Global Briefing, Mar. 28, 2011: The Cost of Reconquest

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The Cost of Reconquest — Eastern Libya is a “morbid playground of war-ravaged streets and shredded tanks,” writes Abigail Hauslohner for TIME. Her piece evokes the human toll of the still-raging battle between Gaddafi loyalists and rebel fighters.

Voice from the Grave — In the New Yorker, David Grann investigates the case of a high-profile Guatemalan lawyer who predicted he would be murdered — and then was killed. A fantastic read, with video, too.

Neighborly Advice —  Turkey’s prime minister today urged Syria’s government to press forward on promises of reform, reports the Financial Times. On Friday, Syria’s ‘day of dignity’ turned into a ‘day of death,’ explains Rania Abouzeid in a dispatch for TIME.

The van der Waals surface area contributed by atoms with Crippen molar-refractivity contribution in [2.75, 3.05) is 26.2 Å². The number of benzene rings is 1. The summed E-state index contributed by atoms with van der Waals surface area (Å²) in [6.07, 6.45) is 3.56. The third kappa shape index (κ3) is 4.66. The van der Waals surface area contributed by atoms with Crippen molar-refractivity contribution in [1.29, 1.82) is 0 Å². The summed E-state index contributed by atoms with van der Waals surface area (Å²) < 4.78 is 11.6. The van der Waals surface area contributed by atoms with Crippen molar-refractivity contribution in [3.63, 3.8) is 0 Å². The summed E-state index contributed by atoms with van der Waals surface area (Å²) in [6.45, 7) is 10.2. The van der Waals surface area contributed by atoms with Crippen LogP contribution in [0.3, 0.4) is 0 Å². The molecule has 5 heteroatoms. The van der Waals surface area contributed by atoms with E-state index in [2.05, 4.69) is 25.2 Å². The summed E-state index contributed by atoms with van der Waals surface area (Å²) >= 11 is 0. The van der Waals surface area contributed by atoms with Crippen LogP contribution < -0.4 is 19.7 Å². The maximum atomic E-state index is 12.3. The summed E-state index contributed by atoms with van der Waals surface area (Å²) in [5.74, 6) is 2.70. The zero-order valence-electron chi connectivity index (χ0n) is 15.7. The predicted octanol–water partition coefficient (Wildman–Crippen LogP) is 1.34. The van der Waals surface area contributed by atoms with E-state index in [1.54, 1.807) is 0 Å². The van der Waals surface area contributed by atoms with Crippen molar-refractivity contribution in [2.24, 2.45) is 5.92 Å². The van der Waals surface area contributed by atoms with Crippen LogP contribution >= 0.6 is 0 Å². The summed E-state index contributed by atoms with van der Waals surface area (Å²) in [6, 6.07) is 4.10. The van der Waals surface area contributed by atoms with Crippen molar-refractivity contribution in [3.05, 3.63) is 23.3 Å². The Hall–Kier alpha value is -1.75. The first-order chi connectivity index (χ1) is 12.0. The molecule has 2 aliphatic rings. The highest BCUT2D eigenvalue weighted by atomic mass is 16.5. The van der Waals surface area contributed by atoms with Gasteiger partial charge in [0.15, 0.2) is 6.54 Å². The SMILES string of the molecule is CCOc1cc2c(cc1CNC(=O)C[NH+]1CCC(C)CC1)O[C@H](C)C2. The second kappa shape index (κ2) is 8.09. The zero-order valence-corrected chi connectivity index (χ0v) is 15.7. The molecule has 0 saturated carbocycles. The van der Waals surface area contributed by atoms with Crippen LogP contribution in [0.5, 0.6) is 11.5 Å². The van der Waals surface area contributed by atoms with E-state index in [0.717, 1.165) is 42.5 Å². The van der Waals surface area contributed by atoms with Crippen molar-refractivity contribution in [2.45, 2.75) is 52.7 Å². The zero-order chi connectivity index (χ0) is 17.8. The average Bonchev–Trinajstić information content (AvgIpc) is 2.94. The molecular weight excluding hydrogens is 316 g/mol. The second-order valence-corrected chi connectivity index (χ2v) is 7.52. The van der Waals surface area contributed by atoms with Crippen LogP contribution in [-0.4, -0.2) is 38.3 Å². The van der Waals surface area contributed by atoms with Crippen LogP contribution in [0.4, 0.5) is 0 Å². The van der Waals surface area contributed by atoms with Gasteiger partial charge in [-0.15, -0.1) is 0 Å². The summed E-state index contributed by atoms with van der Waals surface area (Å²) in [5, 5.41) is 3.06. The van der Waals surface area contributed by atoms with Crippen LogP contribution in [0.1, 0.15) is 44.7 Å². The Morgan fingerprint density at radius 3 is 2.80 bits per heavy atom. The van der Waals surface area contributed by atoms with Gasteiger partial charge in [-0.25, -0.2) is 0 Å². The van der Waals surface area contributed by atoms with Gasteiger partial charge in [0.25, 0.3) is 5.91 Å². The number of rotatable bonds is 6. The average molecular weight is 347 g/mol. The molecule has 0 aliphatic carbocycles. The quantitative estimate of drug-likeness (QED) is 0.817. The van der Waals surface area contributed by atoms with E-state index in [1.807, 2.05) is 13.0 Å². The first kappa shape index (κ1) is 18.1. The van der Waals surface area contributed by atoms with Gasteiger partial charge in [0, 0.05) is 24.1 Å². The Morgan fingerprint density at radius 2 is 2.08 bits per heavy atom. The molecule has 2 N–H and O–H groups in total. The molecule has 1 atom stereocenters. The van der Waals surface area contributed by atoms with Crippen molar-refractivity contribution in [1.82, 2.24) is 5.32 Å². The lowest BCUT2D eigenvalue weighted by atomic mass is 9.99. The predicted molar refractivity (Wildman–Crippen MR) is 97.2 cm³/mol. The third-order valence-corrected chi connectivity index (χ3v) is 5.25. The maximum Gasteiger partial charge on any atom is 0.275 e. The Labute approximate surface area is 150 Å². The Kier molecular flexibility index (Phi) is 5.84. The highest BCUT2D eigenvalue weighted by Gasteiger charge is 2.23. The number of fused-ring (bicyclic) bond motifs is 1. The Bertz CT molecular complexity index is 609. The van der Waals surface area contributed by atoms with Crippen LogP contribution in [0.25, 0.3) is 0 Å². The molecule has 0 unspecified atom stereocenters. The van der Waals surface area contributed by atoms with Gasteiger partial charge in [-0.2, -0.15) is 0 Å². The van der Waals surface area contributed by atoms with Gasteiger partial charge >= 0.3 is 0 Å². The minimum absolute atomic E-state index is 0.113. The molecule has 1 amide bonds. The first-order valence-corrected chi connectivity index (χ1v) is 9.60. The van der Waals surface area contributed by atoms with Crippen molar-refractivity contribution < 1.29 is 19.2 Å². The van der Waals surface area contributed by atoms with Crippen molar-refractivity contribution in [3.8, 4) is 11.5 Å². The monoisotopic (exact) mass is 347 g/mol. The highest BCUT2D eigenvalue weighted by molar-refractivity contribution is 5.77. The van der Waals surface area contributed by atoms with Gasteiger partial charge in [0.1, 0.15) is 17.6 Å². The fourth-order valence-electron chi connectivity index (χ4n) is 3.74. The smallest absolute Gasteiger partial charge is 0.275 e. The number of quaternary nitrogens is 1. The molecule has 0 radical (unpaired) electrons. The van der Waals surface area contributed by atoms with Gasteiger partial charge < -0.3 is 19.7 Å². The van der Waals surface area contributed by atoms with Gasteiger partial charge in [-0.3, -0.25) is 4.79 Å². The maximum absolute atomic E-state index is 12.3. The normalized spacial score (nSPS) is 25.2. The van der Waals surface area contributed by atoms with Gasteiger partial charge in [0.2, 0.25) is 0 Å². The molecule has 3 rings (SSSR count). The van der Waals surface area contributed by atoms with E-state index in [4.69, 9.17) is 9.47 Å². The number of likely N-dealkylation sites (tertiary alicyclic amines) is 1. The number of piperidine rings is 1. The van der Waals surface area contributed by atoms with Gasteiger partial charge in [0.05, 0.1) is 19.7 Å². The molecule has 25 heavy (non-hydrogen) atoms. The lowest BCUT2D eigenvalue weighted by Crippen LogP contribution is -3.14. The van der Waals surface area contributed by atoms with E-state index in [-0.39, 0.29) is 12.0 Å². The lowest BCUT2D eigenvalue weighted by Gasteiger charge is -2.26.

An Election, Eh? — Canada’s government fell late Friday night. TIME’s Megan Gibson explains what’s next in the Great White North (other than, you know, snow).

Nuclear Fallout — The crisis at Fukushima Daiichi appears to have slowed — but not stopped — China’s ambitious nuclear power plans, finds Justin Bergman.

Countries That Kill —  China, Iran, North Korea, Yemen and America carried out the most executions last year, according to a new report. The Guardian breaks down the findings.

Casualties of War — The woman who barged into a Tripoli hotel this weekend to tell foreign journalists she’d been gang raped by Gaddafi loyalists is still missing, notes the Daily Beast. The Libyan government dismissed her as a “prostitute,” and claimed she’d been released.

In Pictures — TIME’s new photo blog, Light Box, features Yuri Kozyrev’s gripping photographs from Eastern Libya.